- Socotra Island Blue Baboon (Monocentropus balfouri)
- Caribbean Diamond Tarantula (Tapinauchenius rasti)
Can tarantulas jump?
Although it is rare to find footage of a tarantula jumping, some of them do jump surprisinly quickly. In fact, they can seriously hurt themselves by trying to jump off of your hands.
Some owners have reported seeing their spider leap up to a foot in the air. It is difficult to find video proof of this, but most commonly, tarantulas will leap off a raised surface, like someone’s hand, and then land at a lower surface. While this may seem harmless, a tarantula can sustain considerable damage from a simple fall.
Tarantulas have an extremely delicate abdomen. Instead of being covered by tough exoskeleton like the rest of the body, it is covered by a thin membrane which ruptures easily.
Following a fall, tarantulas will often rupture their abdomen, and their version of blood – hemolymph – quickly leaks out. In this situation, it is almost impossible to save them. If you handle your tarantula, always do it on the floor, and never raise it more than a couple of inches in the air.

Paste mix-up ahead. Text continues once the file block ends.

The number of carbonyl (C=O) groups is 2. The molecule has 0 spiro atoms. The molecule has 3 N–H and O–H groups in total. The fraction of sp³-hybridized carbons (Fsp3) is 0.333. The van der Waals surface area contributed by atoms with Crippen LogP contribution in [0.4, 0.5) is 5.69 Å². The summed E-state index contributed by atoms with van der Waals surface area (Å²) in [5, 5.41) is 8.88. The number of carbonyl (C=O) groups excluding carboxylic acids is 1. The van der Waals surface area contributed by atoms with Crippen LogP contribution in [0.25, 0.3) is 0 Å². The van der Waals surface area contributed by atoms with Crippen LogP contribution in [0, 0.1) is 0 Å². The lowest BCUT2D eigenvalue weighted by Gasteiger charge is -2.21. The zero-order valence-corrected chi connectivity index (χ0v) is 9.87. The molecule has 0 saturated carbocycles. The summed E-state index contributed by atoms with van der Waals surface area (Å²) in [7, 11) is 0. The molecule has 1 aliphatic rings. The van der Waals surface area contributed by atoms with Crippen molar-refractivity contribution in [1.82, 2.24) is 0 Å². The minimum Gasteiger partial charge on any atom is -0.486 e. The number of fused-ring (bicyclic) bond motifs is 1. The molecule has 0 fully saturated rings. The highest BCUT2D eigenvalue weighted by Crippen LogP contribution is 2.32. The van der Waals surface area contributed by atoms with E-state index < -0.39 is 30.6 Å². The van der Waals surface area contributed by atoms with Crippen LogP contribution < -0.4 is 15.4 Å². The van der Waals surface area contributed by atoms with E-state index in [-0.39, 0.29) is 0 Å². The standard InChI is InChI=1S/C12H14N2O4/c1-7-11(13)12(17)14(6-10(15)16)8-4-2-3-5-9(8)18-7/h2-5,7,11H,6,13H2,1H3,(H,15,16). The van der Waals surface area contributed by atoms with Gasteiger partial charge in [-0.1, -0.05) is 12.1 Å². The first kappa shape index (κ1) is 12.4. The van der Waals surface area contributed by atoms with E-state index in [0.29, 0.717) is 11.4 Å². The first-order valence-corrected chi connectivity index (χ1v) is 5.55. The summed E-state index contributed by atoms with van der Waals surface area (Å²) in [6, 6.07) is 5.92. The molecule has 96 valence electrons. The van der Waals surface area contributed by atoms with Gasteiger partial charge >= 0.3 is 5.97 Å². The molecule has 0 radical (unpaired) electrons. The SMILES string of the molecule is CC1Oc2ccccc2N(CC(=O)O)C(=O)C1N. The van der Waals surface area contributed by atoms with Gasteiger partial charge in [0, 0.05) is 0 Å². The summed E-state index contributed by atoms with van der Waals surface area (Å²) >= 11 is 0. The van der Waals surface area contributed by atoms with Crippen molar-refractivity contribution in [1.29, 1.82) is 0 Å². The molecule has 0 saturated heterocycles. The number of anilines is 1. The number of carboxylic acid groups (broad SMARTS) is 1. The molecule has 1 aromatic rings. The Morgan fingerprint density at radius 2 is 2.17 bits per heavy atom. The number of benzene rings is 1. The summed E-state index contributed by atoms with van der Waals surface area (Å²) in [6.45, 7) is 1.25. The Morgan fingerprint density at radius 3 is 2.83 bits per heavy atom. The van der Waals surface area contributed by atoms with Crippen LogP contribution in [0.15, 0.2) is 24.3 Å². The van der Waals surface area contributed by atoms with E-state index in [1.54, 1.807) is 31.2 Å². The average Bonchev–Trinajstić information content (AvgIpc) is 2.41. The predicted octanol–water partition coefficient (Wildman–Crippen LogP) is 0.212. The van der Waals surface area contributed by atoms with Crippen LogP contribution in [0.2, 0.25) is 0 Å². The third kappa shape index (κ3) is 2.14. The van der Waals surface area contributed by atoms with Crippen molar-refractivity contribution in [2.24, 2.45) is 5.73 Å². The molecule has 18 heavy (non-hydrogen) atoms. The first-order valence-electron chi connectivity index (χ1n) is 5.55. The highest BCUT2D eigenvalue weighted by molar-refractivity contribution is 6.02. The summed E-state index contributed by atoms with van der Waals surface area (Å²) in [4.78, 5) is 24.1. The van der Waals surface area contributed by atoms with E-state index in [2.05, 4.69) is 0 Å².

How far can a tarantula jump?
The answer to the question, “How far can a tarantula hop?” may surprise you. In fact, tarantulas can jump up to eleven inches.
However, their jumping abilities vary considerably across species. Some species are adapted to jumping from low levels, while others have evolved to jump higher than their bodies are comfortable with.
Nevertheless, the truth remains: tarantulas can jump very high – and sometimes this is dangerous to them. In all likelihood, jumping high is probably a last-ditch defense strategy to escape predators.
The logic here is: even if you have a delicate abdomen and jump could kill you, it’s better to risk possible death from a jump rather than certain death from a predator.
How fast would a spider run if it was human size?
Unlike humans, spiders move by using hydraulics, which means they do not have internal skeletons. Instead, they use an exoskeleton, or shell, made of overlapping strands of silk. Spiders also lack the muscles that vertebrates have, like the heart and lungs.